What is schizophrenia?

Schizophrenia is a psychotic disorder that affects 0.6% - 1.9% of adults in the United States [11]. It can severely impact overall functioning, quality of life, [10] verbal communication, behaviors, emotions, social skills, and daily living. [1]

Symptoms of schizophrenia include hallucinations; the most common type is auditory hallucinations [1](when someone hears voices or sounds that are not there). Other symptoms include delusions, formal thought disorders, "poverty of speech" (refers to someone who speaks very little and needs to be prompted to speak), anhedonia (inability to find enjoyment in anything), and lack of motivation. [11]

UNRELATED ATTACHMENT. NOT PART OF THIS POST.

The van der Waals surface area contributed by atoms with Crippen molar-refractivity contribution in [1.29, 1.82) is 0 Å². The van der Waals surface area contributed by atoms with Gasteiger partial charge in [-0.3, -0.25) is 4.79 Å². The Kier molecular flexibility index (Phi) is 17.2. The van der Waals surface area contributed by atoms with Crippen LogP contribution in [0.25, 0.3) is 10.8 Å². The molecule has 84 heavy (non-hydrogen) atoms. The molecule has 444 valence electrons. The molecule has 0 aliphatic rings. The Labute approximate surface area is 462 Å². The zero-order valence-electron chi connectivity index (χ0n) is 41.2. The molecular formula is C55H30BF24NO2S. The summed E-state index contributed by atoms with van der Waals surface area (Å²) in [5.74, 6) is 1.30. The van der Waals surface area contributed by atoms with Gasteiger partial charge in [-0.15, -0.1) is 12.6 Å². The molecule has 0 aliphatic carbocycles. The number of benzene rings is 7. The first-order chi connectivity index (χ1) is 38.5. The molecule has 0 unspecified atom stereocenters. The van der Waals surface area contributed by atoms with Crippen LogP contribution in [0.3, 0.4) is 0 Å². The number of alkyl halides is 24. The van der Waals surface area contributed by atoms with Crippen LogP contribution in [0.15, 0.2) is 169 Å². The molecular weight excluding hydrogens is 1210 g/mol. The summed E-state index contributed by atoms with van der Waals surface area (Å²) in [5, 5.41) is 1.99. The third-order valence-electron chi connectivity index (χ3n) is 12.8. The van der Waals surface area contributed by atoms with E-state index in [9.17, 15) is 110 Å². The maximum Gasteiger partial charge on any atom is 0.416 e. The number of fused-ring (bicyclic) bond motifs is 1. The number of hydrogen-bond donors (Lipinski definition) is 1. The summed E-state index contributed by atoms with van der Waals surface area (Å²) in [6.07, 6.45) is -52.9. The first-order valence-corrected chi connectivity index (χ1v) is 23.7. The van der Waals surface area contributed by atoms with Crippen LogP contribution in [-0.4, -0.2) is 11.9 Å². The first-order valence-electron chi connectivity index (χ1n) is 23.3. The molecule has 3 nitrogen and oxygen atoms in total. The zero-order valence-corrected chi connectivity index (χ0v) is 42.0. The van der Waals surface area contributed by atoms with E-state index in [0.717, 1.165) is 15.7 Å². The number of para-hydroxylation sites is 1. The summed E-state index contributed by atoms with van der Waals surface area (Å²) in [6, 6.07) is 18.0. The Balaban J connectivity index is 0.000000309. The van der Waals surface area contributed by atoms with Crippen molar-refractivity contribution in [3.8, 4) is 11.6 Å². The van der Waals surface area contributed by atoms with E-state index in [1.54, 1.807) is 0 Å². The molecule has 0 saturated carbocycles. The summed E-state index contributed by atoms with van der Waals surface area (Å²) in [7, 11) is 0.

So, is schizophrenia curable?

Schizophrenia is a complex psychotic disorder with a wide range of symptoms. Although there is no known cure for schizophrenia, research is ongoing. New antipsychotic drugs are being investigated with promising preliminary results. [11]Antipsychotic medications are critical therapeutic elements that can help you manage your symptoms, and most people can see improvements and live a more fulfilling life.

The ultimate goals for treatment are to reduce symptoms and increase social functioning (ability to maintain social relationships), cognitive functioning, and quality of life (e.g., happiness, ability to live independently or with less help from others). 

Although It is not typical and not well understood, some people (around 20%) [17] reach functional recovery. Functional recovery includes symptom remission (lack of symptoms), return to everyday independent living, social and occupational functioning, and improved quality of life for more than two years. [17]

How is schizophrenia treated?